Rio de Janeiro
Golden beaches and lush mountains, samba-fueled nightlife and spectacular football matches: welcome to the Cidade Maravilhosa (Marvelous City). Captivating Beaches Rio's beaches have long seduced visitors. Copacabana Beach became a symbol of Rio during the 1940s, when international starlets would jet in for the weekend.
Brazil's African heritage comes alive in the staggeringly beautiful Northeastern state of Bahia. The heady blend of two seemingly disparate cultures – classic Portuguese architecture and African drumbeats, Catholic churches and Candomblé (Afro-Brazilian religion) – is unique and, for most travelers, truly intoxicating.
São Paulo is home to 20 million fiercely proud Paulistanos (as residents are known), all of whom will happily rant and rave to you how they'd never live elsewhere. Spend time with them and the reasons will soon unfold. Maybe they will introduce you to the city’s innumerable art-house cinemas and experimental theaters.
For those seeking a tangible sense of Brazilian history, no state compares with Minas Gerais. The tortuous cobblestone streets and baroque monuments of colonial mining towns like Ouro Preto, Tiradentes and Diamantina have seen it all, from the horrors of slavery to the fervor of Brazil's 18th-century independence movement. Minas is also a place of magnificent natural wonders.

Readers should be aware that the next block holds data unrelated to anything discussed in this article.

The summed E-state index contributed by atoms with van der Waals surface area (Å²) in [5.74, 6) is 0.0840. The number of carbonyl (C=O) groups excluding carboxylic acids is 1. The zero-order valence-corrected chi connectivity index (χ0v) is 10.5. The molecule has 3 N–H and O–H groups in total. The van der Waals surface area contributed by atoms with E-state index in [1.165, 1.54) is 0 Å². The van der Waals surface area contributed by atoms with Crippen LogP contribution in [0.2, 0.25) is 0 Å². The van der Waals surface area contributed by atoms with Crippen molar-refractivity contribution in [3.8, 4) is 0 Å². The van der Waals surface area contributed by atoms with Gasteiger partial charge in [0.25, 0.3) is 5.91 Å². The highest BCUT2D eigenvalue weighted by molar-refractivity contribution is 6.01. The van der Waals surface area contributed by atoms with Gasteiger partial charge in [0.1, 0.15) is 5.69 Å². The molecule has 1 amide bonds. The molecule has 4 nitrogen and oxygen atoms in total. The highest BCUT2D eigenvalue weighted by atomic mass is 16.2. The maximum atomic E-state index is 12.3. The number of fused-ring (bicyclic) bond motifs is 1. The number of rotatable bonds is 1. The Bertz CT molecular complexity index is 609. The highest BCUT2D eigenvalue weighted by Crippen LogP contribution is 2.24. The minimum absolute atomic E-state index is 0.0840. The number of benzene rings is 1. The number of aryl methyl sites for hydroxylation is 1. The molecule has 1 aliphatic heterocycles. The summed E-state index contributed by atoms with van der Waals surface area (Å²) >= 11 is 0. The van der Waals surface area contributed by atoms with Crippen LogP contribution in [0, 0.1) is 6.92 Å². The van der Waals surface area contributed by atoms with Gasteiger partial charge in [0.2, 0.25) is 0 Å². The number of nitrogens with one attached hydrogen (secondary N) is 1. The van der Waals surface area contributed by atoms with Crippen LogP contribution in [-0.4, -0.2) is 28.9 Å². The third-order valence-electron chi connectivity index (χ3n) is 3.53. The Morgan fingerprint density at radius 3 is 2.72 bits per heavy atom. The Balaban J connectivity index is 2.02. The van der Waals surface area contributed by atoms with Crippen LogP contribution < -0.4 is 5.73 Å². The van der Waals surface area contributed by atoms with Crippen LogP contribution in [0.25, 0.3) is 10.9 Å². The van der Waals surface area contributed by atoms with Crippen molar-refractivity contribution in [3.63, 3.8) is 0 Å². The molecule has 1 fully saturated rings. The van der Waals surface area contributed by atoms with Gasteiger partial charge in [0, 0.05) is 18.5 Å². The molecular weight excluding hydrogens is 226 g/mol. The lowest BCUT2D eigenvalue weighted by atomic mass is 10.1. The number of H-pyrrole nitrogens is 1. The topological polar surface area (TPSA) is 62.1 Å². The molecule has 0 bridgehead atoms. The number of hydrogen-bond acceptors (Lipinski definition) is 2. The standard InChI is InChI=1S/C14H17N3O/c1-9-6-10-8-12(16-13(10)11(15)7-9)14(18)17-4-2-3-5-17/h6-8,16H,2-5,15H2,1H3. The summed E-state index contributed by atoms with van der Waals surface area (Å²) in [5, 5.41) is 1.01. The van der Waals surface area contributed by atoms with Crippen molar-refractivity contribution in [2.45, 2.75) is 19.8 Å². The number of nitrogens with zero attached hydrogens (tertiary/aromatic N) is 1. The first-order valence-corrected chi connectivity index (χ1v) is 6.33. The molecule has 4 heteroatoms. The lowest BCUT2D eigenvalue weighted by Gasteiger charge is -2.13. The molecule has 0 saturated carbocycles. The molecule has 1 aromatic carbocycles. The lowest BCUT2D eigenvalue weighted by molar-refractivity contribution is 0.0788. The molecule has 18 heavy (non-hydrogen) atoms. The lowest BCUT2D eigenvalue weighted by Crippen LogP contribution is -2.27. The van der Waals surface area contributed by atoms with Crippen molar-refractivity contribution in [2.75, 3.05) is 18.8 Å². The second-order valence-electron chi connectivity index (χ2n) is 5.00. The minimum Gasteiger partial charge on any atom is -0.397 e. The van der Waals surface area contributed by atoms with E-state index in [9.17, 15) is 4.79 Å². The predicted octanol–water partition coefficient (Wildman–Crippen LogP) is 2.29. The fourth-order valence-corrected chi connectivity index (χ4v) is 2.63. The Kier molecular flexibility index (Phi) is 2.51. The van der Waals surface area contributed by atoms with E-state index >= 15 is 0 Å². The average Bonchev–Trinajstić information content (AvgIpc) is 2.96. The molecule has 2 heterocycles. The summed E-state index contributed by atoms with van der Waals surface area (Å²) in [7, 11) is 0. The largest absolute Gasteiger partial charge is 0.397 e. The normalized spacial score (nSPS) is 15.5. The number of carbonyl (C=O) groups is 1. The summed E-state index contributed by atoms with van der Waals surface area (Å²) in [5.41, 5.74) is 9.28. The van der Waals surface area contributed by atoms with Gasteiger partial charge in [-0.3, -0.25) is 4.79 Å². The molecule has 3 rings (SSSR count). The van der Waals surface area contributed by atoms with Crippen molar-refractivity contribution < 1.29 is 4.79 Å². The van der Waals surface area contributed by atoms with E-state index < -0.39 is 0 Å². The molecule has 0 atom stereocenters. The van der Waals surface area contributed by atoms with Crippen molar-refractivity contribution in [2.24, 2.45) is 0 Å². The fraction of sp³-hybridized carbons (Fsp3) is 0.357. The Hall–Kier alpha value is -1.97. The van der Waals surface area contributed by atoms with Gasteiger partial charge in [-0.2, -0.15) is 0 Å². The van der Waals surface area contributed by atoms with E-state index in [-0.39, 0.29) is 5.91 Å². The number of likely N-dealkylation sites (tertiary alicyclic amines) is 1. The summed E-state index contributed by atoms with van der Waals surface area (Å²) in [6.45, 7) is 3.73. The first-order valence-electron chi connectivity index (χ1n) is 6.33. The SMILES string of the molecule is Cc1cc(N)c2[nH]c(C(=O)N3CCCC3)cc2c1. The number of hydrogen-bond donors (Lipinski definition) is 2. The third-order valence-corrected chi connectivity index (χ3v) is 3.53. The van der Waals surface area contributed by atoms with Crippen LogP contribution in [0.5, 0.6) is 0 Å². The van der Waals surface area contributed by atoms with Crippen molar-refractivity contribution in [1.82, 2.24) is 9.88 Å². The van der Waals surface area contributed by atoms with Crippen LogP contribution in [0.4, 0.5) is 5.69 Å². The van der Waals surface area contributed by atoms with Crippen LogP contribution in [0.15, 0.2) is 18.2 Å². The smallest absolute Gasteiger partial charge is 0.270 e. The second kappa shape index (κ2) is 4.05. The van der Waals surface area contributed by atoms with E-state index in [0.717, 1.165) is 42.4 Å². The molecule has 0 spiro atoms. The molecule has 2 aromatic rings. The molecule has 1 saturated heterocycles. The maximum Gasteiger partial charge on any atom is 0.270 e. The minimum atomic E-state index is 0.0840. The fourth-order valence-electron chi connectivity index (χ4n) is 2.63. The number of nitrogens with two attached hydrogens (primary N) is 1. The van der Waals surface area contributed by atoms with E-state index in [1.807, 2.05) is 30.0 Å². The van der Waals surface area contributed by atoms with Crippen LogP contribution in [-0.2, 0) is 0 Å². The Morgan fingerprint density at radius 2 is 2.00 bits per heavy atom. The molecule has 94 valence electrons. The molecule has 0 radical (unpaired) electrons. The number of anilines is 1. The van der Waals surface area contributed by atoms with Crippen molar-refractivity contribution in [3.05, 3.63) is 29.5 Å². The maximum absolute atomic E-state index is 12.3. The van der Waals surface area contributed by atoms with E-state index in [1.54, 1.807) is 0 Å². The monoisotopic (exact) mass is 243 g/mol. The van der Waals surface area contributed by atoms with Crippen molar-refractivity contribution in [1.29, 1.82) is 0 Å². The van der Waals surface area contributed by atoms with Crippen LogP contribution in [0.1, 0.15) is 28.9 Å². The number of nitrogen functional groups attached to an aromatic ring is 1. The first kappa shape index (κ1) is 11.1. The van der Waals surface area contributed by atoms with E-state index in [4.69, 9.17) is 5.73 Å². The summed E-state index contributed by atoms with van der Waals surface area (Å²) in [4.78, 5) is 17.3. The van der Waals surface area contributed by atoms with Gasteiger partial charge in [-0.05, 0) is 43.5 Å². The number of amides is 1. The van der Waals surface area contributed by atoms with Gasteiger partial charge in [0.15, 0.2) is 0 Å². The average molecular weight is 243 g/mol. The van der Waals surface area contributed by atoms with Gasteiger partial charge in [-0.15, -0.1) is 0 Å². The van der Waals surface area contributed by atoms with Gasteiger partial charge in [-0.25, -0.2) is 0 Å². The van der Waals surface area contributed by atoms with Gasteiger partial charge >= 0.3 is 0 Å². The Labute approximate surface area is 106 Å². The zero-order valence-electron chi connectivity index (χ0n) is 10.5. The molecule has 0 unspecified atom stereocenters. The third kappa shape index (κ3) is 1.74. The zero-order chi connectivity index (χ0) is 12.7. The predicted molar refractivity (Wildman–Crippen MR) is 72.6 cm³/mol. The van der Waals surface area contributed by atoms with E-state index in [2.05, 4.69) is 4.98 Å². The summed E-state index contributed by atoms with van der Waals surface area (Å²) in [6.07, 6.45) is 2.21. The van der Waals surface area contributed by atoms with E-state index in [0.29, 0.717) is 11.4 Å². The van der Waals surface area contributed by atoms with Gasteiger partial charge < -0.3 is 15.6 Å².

Welcome to the heart of the Amazon. Amazonas is Brazil’s largest state, spanning almost 1.6 million sq km. You could fit four Germanys within its borders with room left over for, say, Greece. It is here that the massive Solimões, Negro and Madeira rivers converge to form the Rio Amazonas, the granddaddy of them all.
Pará doesn’t have the name ‘Amazonas’ like the state next door, so it might be easy to think it’s not part of ‘the Amazon’ either. In fact, Pará has some terrific Amazonian destinations. The national forest along the Rio Tapajós has monster trees and a fascinating living history of rubber boom and bust, and is reachable via the laid-back beach town of Alter do Chão.
Rio Grande do Sul
From the forest-covered canyons of the national parks near Cambará do Sul, and cascading river valleys near cozy Brazilian Alpine villages like Gramado, to the stunning Vale dos Vinhedos, where Italian-descended vintners produce emerging New World wines, Rio Grande do Sul defies stereotypical notions of Brazil.
Salvador da Bahia has an energy and unadorned beauty that few cities can match. Once the magnificent capital of Portugal’s New World colony, today Salvador is the pulsating heart of the country’s Afro-Brazilian community. Its brilliantly hued center is a living museum of 17th- and 18th-century architecture and gold-laden churches.
Goiás is Brazil’s ‘road less traveled,’ though not for good reason: fiery red sunsets over the lush, rolling hills of the dramatic cerrado landscape set the stage for unparalleled views. Agriculture is big business here, with soya, biodiesel and ethanol industries making this one of the wealthiest states in the country, albeit at the expense of the landscape in some parts.